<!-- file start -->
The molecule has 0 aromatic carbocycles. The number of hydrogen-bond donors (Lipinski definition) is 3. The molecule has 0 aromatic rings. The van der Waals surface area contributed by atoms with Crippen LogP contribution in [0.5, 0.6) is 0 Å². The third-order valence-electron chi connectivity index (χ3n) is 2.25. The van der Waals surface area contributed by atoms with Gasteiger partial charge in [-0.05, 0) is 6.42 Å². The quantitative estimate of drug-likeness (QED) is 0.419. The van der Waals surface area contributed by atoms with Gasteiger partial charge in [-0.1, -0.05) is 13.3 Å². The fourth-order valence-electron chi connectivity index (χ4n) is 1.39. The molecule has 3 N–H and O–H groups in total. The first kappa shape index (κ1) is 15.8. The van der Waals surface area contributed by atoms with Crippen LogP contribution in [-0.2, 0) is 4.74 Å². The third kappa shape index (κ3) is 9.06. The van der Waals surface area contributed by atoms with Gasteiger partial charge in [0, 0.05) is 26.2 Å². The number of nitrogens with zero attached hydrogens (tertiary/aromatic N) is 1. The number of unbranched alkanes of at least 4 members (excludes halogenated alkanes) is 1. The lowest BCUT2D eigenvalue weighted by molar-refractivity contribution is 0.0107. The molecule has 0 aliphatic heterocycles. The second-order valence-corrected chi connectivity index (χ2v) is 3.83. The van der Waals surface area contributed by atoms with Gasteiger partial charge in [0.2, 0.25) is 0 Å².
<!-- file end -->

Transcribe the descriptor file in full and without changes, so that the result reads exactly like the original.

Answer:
The molecule has 0 aromatic carbocycles. The number of hydrogen-bond donors (Lipinski definition) is 3. The molecule has 0 aromatic rings. The van der Waals surface area contributed by atoms with Crippen LogP contribution in [0.5, 0.6) is 0 Å². The third-order valence-electron chi connectivity index (χ3n) is 2.25. The van der Waals surface area contributed by atoms with Gasteiger partial charge in [-0.05, 0) is 6.42 Å². The quantitative estimate of drug-likeness (QED) is 0.419. The van der Waals surface area contributed by atoms with Gasteiger partial charge in [-0.1, -0.05) is 13.3 Å². The fourth-order valence-electron chi connectivity index (χ4n) is 1.39. The molecule has 3 N–H and O–H groups in total. The first kappa shape index (κ1) is 15.8. The van der Waals surface area contributed by atoms with Crippen LogP contribution in [-0.2, 0) is 4.74 Å². The third kappa shape index (κ3) is 9.06. The van der Waals surface area contributed by atoms with Gasteiger partial charge in [0, 0.05) is 26.2 Å². The number of nitrogens with zero attached hydrogens (tertiary/aromatic N) is 1. The number of unbranched alkanes of at least 4 members (excludes halogenated alkanes) is 1. The lowest BCUT2D eigenvalue weighted by molar-refractivity contribution is 0.0107. The molecule has 0 aliphatic heterocycles. The second-order valence-corrected chi connectivity index (χ2v) is 3.83. The van der Waals surface area contributed by atoms with Gasteiger partial charge in [0.2, 0.25) is 0 Å².